Aside from its jingoistic/quasi-strategic value, the Falklands are not quite as barren as certain pop entertainers make it out to be. Indeed, as the article notes, the Falklands are doing quite well, thank you--arguably better than Britain itself. While oil finds may see the Baa-rain [get it?] name become apropos, granting fishing rights has proven to be a money spinner for the Falklands for years and years. Hence--pardon their other pun, not mine--the squidionaires. With farming becoming pretty lucrative in recent years on top of everything, well, it's not such a bad way of living down South:
The once-barren rock, defended at the cost of 255 lives during the 1982 war, is undergoing an economic revolution. In the past, the name ‘Falklands’ summed up images of a windswept archipelago covered in thousands of sheep and penguins, and populated by a rugged rural people rather cruelly dubbed ‘Bennys’ by British soldiers after the simple soul in Crossroads.The turning point, as one would suspect, is the post-Falklands War era. "How do you make it safe from the Argentines?" was probably a goal for British leaders seeking to consolidate their dominion over these islands. As you'd suspect, making the place not only economically sustainable to populate but even bountiful in certain respects does help:
But in the nearly 30 years since the war, the place has undergone an astonishing transformation. The population now enjoys a higher average income than the UK, the education and health system is second to none and a booming fishing trade has created at least seven ‘squidionaires’.
In recent days the Falklands, 8,000 miles from London but just 300 from Argentina, have again been in the headlines. Argentine President Cristina Kirchner accused Britain of being ‘a crude colonial power in decline’ as she called for ‘Las Islas Malvinas’ to be returned to Argentine rule. But her sabre-waving is more than just nationalistic pride. For today’s Falkland Islands are a prize indeed.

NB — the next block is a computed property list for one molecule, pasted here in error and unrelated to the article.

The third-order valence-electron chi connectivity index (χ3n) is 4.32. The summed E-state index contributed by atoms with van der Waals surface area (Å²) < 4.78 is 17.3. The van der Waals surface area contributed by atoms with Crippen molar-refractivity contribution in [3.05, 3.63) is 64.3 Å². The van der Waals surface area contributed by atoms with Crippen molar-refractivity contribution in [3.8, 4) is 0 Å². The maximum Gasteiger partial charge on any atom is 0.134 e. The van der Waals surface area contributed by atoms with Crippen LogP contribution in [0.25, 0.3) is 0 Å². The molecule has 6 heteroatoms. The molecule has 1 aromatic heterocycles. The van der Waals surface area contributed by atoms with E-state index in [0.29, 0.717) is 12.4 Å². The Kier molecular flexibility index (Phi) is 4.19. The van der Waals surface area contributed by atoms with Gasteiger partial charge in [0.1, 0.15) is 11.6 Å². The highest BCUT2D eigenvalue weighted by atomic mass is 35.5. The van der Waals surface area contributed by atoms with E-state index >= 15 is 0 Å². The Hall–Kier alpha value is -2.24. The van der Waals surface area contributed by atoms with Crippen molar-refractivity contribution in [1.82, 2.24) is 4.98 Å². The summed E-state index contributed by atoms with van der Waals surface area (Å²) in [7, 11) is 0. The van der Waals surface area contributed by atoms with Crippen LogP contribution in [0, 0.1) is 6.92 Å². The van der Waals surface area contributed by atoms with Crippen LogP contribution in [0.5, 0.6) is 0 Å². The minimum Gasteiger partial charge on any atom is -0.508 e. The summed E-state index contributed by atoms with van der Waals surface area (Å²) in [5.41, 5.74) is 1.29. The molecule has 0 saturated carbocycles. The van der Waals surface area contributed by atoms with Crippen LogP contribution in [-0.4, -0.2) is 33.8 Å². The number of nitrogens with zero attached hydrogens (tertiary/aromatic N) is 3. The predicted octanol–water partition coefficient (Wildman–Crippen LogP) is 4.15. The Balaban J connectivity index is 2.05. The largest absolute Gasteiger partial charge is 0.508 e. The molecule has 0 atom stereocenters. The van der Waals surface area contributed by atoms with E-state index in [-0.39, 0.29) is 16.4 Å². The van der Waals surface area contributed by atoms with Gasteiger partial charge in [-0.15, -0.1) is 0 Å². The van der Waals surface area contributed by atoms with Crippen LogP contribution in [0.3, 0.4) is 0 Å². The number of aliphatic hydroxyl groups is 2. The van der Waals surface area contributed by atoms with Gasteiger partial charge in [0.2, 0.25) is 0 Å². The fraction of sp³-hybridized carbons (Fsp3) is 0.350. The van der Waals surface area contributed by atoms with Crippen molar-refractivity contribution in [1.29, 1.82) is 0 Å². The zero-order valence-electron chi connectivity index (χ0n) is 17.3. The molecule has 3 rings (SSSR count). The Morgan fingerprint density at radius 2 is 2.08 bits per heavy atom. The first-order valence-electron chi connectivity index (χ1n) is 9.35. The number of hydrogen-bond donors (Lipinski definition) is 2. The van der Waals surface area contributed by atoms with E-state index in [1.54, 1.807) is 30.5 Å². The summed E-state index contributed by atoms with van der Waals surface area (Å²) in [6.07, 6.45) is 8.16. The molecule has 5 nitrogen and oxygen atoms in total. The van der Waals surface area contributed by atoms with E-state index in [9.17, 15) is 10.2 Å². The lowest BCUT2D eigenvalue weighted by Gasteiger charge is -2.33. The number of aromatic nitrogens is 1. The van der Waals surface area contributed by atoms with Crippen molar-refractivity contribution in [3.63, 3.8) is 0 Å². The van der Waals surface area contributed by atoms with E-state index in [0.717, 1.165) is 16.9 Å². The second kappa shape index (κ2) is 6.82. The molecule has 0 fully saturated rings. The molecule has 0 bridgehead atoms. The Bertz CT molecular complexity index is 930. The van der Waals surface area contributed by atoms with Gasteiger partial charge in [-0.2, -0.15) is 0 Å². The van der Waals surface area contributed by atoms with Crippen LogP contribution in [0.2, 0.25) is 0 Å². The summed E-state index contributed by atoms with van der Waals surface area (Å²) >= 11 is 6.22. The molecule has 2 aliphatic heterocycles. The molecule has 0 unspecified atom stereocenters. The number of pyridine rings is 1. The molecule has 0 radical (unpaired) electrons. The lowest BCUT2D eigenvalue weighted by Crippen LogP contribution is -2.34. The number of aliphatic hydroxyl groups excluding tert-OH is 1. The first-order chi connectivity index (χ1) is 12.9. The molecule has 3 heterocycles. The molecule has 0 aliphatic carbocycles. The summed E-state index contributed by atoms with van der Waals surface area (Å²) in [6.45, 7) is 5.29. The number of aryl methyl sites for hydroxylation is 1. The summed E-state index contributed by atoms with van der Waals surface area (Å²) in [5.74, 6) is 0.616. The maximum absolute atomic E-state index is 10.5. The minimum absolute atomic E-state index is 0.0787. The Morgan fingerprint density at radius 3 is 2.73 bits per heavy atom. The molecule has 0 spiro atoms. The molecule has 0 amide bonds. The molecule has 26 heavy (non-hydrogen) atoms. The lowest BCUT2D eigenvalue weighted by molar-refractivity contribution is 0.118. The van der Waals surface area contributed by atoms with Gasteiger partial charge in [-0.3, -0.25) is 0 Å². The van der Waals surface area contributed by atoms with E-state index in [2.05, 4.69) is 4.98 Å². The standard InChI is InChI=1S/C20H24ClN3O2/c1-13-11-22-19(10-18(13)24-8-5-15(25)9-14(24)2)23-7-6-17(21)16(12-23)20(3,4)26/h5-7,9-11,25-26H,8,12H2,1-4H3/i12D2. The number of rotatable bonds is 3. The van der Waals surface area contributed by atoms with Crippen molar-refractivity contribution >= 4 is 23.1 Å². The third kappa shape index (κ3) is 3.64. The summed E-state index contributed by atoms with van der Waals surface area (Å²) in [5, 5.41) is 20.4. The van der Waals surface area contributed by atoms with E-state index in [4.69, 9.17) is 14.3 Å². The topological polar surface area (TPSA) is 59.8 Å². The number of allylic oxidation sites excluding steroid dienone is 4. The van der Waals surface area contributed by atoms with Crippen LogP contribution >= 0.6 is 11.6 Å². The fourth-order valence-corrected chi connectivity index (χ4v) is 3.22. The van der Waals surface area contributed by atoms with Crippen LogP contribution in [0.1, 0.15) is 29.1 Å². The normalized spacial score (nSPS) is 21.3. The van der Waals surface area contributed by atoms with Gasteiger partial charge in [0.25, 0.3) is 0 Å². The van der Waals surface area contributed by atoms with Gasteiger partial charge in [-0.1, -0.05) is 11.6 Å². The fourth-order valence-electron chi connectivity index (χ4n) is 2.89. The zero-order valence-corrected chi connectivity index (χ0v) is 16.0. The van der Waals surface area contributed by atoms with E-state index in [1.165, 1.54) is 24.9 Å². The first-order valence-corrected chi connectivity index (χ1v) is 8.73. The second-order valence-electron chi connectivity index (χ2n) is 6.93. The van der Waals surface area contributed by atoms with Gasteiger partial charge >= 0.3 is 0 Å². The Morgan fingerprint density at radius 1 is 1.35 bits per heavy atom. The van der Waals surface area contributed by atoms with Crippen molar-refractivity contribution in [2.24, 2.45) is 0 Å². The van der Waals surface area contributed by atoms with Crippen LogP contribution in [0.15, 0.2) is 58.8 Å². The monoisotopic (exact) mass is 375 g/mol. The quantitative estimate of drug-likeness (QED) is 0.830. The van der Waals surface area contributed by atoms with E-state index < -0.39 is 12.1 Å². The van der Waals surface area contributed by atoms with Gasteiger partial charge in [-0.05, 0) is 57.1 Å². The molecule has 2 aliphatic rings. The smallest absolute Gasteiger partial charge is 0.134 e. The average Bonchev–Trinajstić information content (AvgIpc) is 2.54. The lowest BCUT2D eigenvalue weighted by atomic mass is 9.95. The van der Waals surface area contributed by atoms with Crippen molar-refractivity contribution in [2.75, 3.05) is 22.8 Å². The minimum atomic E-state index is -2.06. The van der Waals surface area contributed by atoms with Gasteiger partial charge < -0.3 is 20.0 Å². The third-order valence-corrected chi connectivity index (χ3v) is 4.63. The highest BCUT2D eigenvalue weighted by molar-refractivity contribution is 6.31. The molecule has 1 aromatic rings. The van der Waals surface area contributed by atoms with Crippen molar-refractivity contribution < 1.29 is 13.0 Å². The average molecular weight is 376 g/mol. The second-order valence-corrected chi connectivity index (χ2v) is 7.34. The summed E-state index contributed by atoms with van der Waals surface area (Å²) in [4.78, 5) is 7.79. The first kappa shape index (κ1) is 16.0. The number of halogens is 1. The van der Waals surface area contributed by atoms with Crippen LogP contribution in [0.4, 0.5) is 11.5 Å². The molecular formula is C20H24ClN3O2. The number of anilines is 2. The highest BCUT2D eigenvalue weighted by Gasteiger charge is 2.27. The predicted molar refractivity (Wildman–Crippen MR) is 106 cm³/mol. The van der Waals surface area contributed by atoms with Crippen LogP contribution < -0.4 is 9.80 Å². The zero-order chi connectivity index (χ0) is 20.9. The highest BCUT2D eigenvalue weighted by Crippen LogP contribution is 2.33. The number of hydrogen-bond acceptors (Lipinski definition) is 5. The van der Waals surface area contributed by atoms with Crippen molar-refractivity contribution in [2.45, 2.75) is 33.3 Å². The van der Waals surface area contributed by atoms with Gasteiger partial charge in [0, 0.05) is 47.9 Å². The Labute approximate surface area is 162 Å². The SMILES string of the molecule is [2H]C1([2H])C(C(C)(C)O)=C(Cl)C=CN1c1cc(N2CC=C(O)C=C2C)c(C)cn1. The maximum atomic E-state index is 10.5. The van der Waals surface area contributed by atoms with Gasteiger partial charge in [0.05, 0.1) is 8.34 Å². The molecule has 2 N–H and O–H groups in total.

The prospect of potentially 60 billion barrels of oil less than 150 miles offshore has led to an influx of hundreds of oil workers who have dubbed the remote sheep-filled islands ‘Baa-rain’ after the oil-rich Arab state.
The islands’ economy was transformed after the war. Before 1982, the annual GDP was just £3.9 million. The economy was based on the production of wool – there are 250 sheep for every resident – but plummeting prices in the Eighties caused mass emigration. Farms were owned by absentee landlords. There was no international airport, few proper roads and nightlife was non-existent.You have to give credit where credit is due. They even have a tourist authority that brings the punters in. One of the top draws, evidently, are wartime tours. Generally, the Falklands present an interesting cultural counterpoint to the rest of South America for travellers in that part of the world. As the Brits would say, it's bloody impressive for a bunch of islands with less than 5000 persons for a population.
After the war, the British Government backed a 200-mile exclusive fishing zone around the Falklands (which locals had been demanding for years) that enabled the islanders to start selling lucrative squid and fishing rights to Japan, Spain, Russia and Korea.
Today, the islands have an annual GDP of £90 million. There is no national debt and the Falklands government has £103 million in savings which generate a further £5.1 million in interest each year. Booming fishing and tourism industries earn £42 million and £7.6 million a year respectively and high wool and meat prices means agriculture brings in a further £6.4 million a year.